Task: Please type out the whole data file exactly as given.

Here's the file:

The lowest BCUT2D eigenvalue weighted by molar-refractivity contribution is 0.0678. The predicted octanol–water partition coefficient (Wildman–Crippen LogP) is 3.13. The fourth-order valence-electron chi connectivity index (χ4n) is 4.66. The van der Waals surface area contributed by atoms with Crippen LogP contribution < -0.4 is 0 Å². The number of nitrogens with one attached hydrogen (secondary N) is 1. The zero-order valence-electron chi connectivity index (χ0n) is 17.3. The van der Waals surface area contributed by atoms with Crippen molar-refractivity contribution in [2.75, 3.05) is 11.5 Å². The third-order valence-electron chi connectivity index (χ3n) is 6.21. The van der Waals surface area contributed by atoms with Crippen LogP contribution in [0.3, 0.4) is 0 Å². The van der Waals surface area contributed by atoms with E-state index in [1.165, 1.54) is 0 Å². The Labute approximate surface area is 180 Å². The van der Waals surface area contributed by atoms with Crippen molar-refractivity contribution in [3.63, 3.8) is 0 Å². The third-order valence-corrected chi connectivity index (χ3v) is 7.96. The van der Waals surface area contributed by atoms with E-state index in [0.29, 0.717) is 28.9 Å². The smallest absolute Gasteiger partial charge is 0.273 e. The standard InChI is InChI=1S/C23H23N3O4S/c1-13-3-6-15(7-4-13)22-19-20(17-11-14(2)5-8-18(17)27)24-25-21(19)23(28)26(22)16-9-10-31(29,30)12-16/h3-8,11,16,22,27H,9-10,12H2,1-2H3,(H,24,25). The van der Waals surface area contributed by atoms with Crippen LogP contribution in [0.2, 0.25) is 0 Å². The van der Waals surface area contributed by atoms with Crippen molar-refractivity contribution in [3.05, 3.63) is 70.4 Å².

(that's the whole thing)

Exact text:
The lowest BCUT2D eigenvalue weighted by molar-refractivity contribution is 0.0678. The predicted octanol–water partition coefficient (Wildman–Crippen LogP) is 3.13. The fourth-order valence-electron chi connectivity index (χ4n) is 4.66. The van der Waals surface area contributed by atoms with Crippen LogP contribution < -0.4 is 0 Å². The number of nitrogens with one attached hydrogen (secondary N) is 1. The zero-order valence-electron chi connectivity index (χ0n) is 17.3. The van der Waals surface area contributed by atoms with Crippen molar-refractivity contribution in [2.75, 3.05) is 11.5 Å². The third-order valence-electron chi connectivity index (χ3n) is 6.21. The van der Waals surface area contributed by atoms with Crippen LogP contribution in [0.3, 0.4) is 0 Å². The van der Waals surface area contributed by atoms with E-state index in [1.165, 1.54) is 0 Å². The Labute approximate surface area is 180 Å². The van der Waals surface area contributed by atoms with Crippen molar-refractivity contribution in [3.63, 3.8) is 0 Å². The third-order valence-corrected chi connectivity index (χ3v) is 7.96. The van der Waals surface area contributed by atoms with E-state index in [0.29, 0.717) is 28.9 Å². The smallest absolute Gasteiger partial charge is 0.273 e. The standard InChI is InChI=1S/C23H23N3O4S/c1-13-3-6-15(7-4-13)22-19-20(17-11-14(2)5-8-18(17)27)24-25-21(19)23(28)26(22)16-9-10-31(29,30)12-16/h3-8,11,16,22,27H,9-10,12H2,1-2H3,(H,24,25). The van der Waals surface area contributed by atoms with Crippen LogP contribution in [0.2, 0.25) is 0 Å². The van der Waals surface area contributed by atoms with Crippen molar-refractivity contribution in [3.05, 3.63) is 70.4 Å².